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Buff-Breasted Sandpiper

The defining feature of the Oak Openings is sand. This unique region is situated on the former shores of preglacial Lake Warren, modern day Lake Erie’s much larger predecessor. As Lake Warren receded, it left its dunes and beach ridges in its wake, and these sands are now carpeted with oak savannas, dry prairie, and wet sedge meadows in low-lying areas.

What to Look For

The Oak Openings buffers the western end of Lake Erie, and lies just west of Toledo. The sandy prairies, wet sedge meadows, and oak savannas of this highly specialized ecosystem once covered about 300 square miles; today, only about 130 square miles remain. This region contains the best habitats to be found in the northwestern corner of Ohio, and many bird species breed in the Oak Openings that are difficult or impossible to find elsewhere in this region. The Oak Openings is also known for its fall hawk flights. Raptors streaming around the western end of Lake Erie funnel through this area, sometimes in large numbers. The largest kettle of Broad-winged Hawks recorded in Ohio was seen near Perrysburg – about 20,000 birds on September 18th, 2002.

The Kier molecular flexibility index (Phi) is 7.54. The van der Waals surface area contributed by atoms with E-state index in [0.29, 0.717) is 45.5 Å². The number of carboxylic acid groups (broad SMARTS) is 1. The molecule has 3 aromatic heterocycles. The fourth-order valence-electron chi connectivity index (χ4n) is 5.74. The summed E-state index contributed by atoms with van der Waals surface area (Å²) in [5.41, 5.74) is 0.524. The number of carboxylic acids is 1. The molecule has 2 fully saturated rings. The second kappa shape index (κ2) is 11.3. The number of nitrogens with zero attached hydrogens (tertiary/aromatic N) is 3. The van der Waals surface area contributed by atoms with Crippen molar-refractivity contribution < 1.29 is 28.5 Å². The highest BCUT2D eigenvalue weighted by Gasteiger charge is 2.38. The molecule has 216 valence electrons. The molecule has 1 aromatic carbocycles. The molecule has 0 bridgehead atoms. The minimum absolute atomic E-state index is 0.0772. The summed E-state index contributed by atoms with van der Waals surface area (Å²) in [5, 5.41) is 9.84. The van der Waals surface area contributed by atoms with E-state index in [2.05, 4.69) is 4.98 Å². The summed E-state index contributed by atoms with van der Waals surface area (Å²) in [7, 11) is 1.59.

Noteworthy Rarities

A number of species breed in the Oak Openings that are a challenge to find elsewhere in northern Ohio, such as Eastern Whip-poor-will, Summer Tanager, and on occasion, Blue Grosbeak. The premier breeding rarity is the Lark Sparrow; the Oak Openings population is the easternmost in this species’ range. Other western species, such as Clay-colored Sparrow and Western Meadowlark, have bred or attempted to breed in this area as well. Golden Eagles are regularly spotted in migration, and good numbers of winter finches can occur. The last Ohio record of Pine Grosbeak came from the Oak Openings, in winter 2007-08. The total species list for the loop is about 300, and three of those – Atlantic Puffin (only Ohio record), Black-billed Magpie, and Mountain Bluebird – have been found only in this region.

Natural Features

The Oak Openings is legendary for the diversity of rare plants that occur here. The highly specialized habitats that comprise this ecosystem support more species of state-listed rare plants than any other region of Ohio. A great diversity of animals lives in these plant communities. Spotted turtles, blue racers, and blue-spotted salamanders are just a few of the unusual animals that can be found. The poster child for rare Oak Openings animals is the tiny Karner blue butterfly, a federally endangered species. It depends in part on rare wild lupine plants that flourish in the Oak Openings savannas.